Charles City, Waste Management agree to $1.5 million settlement
After 15 months of legalities, motions, and mediation as part of a civil lawsuit between Charles City County and Waste Management, both parties have agreed to a $1.5 million settlement.
Charles City Board of Supervisors chairman Gilbert Smith announced the settlement during the board’s Jan. 27 regular monthly meeting.
“I’m pleased to announce that we have reached an agreement with Waste Management,” said Smith. “We will receive $1.5 million, with the agreement to span over the next five and a half years.”
According to District 2 representative Bill Coada, the $1.5 million will be paid upfront for the settlement, with the current contract of 1,900 tons per day to remain in place. After that five and a half year period, both sides may renegotiate terms of the contract.
“I’m delighted with the work that our county attorney Randy Boyd did,” chimed in District 2 representative Bill Coada.
The path to a mutual agreement, however, didn’t come without bumps along the way. In October 2013, Boyd filed a civil suit on behalf of the county, listing claims that indicated Waste Management was avoiding to pay a host fee to dispose of trash at the Roxbury landfill. Accusations arose, claiming that waste was being redirected to Amelia County because of a lower host fee.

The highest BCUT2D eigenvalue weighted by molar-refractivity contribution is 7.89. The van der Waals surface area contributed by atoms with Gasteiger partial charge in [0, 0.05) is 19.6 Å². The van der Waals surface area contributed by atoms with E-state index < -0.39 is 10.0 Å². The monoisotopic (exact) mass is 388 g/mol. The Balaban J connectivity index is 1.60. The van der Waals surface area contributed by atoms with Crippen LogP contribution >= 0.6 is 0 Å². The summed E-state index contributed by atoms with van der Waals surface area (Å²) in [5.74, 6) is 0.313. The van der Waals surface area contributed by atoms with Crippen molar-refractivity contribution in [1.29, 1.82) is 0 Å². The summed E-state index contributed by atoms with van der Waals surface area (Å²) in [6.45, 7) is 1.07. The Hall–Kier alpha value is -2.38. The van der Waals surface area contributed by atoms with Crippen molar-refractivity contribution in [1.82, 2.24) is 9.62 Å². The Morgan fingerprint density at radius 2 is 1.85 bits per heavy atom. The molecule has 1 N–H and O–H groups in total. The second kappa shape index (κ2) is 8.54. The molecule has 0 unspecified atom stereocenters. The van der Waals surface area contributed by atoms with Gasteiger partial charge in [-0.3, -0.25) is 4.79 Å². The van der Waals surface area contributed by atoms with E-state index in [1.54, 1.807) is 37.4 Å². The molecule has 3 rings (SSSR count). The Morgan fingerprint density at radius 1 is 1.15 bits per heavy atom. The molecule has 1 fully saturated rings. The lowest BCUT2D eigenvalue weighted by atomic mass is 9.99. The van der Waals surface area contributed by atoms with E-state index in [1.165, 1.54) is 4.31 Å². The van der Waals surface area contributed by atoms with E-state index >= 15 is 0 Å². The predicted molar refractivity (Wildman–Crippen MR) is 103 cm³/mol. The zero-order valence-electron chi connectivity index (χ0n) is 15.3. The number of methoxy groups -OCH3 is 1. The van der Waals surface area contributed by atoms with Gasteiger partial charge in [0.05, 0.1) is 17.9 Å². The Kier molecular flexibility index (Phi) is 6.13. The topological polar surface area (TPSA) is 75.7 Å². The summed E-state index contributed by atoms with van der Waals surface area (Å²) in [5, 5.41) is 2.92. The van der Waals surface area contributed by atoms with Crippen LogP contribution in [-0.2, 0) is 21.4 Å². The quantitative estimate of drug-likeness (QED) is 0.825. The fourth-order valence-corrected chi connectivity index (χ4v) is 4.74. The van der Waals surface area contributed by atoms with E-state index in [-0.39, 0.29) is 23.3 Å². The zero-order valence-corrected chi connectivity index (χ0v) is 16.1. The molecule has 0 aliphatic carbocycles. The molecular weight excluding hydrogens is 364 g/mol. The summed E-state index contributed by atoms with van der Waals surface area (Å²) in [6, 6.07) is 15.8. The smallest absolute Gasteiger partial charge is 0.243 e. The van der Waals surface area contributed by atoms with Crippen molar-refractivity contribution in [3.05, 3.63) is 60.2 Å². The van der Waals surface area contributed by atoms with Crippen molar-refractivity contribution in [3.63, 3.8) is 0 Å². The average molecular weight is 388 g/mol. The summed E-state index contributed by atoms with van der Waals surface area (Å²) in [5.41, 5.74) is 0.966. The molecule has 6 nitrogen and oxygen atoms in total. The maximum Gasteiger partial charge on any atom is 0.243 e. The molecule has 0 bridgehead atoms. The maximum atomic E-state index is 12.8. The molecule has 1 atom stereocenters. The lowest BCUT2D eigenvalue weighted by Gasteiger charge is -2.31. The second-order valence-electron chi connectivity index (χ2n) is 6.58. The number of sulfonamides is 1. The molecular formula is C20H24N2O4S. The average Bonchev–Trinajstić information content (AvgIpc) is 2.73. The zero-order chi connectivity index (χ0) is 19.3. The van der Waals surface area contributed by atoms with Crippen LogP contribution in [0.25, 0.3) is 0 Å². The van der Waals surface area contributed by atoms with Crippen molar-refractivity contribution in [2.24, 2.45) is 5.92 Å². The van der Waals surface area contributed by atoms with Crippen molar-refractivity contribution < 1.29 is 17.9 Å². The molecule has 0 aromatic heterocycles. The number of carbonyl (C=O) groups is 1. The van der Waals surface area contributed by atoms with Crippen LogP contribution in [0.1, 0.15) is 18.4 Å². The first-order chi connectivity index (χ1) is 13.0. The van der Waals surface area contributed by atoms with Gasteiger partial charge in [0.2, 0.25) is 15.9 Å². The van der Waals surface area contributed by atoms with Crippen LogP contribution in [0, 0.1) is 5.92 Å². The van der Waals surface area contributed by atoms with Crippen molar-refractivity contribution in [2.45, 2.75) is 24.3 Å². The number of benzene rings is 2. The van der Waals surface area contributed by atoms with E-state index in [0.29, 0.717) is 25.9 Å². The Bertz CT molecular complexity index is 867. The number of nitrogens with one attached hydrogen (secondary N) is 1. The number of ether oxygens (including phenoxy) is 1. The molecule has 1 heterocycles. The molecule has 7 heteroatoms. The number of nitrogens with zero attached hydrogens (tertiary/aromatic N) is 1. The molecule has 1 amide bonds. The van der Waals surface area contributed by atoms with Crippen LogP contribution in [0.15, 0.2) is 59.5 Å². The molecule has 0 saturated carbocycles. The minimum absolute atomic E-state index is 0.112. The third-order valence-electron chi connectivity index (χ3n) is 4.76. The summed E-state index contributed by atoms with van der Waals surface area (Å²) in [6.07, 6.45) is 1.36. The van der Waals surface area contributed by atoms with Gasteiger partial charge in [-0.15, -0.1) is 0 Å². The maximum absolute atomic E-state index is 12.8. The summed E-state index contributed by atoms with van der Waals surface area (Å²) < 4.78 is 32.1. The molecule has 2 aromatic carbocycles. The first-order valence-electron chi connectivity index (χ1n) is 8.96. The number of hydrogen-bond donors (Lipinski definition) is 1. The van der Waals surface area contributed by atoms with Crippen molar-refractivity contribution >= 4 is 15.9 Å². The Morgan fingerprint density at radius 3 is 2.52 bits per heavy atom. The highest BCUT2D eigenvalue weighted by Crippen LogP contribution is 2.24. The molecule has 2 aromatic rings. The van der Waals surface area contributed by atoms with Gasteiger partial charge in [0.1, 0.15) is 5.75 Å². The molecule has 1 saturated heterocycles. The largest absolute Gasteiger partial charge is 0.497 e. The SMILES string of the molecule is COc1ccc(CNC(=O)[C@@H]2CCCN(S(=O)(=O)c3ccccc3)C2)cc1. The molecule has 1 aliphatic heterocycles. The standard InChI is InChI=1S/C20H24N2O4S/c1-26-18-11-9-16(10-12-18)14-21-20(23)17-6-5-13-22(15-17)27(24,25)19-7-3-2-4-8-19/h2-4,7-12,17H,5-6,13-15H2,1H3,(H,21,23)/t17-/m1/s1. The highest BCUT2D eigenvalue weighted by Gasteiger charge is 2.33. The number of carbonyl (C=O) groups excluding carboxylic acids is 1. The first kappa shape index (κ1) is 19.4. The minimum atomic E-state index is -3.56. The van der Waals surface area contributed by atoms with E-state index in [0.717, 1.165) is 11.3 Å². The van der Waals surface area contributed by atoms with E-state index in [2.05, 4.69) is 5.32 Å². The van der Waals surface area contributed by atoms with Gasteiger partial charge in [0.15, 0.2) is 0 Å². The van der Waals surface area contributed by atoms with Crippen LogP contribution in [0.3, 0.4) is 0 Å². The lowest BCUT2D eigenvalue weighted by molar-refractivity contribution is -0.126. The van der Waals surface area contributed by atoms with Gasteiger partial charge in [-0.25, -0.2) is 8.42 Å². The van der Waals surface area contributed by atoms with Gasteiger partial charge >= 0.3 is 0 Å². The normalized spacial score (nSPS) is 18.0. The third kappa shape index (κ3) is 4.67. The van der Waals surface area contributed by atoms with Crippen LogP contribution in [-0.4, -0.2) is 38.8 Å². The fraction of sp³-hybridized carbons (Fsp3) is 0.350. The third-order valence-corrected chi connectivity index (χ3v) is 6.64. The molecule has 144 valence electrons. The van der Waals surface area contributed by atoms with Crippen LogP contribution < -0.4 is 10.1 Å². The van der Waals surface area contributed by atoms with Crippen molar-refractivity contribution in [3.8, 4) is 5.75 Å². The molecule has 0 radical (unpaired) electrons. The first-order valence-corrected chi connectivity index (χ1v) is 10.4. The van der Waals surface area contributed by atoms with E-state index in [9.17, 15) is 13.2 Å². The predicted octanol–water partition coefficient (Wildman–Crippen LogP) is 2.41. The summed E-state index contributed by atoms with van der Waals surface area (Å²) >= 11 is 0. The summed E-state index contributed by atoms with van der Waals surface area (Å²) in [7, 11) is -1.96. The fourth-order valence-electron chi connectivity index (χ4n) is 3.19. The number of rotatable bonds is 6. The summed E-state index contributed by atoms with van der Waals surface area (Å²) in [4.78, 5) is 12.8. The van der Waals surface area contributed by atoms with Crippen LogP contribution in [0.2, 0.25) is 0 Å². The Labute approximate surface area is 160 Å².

Waste Management denied the claims, opting to fight the suit and move forward to a jury trial. A motion was granted last June to transfer the case to New Kent, a request made by Waste Management claiming a jury from Charles City would be biased based on prejudicial pretrial publicity.
In the meantime, revenue funds dwindled for the county, resulting in $900,000 in cuts. Of that amount, $436,000 was designated to be removed from local funding for the county’s school system.
Public opinion and furor escalated during a March 2013 town hall meeting that filled the Charles City Government Administration building’s auditorium to capacity. Approximately 36 people spoke, questioning the shortfall and why the school system was targeted. Supervisors rebutted, saying funds from the school system, social services, and county services were removed to balance the budget.
County projects went into an immediate freeze, while schools ended up returning $323,436. Funds removed from the schools continue to haunt them in FY2015-16 year, with substitute teachers and spots for Appomattox Regional and Maggie Walker Governor’s schools vacant. Other casualties included loss of a school nurse and loss of morale that forced many teachers to relocate to other positions in a variety of localities.
With the settlement complete, county administrator Zach Trogdon is hopeful the healing process will begin for both the schools and the county.
“We’re happy about this settlement,” the county administrator commented. “We believe that the result is fair to all parties involved.”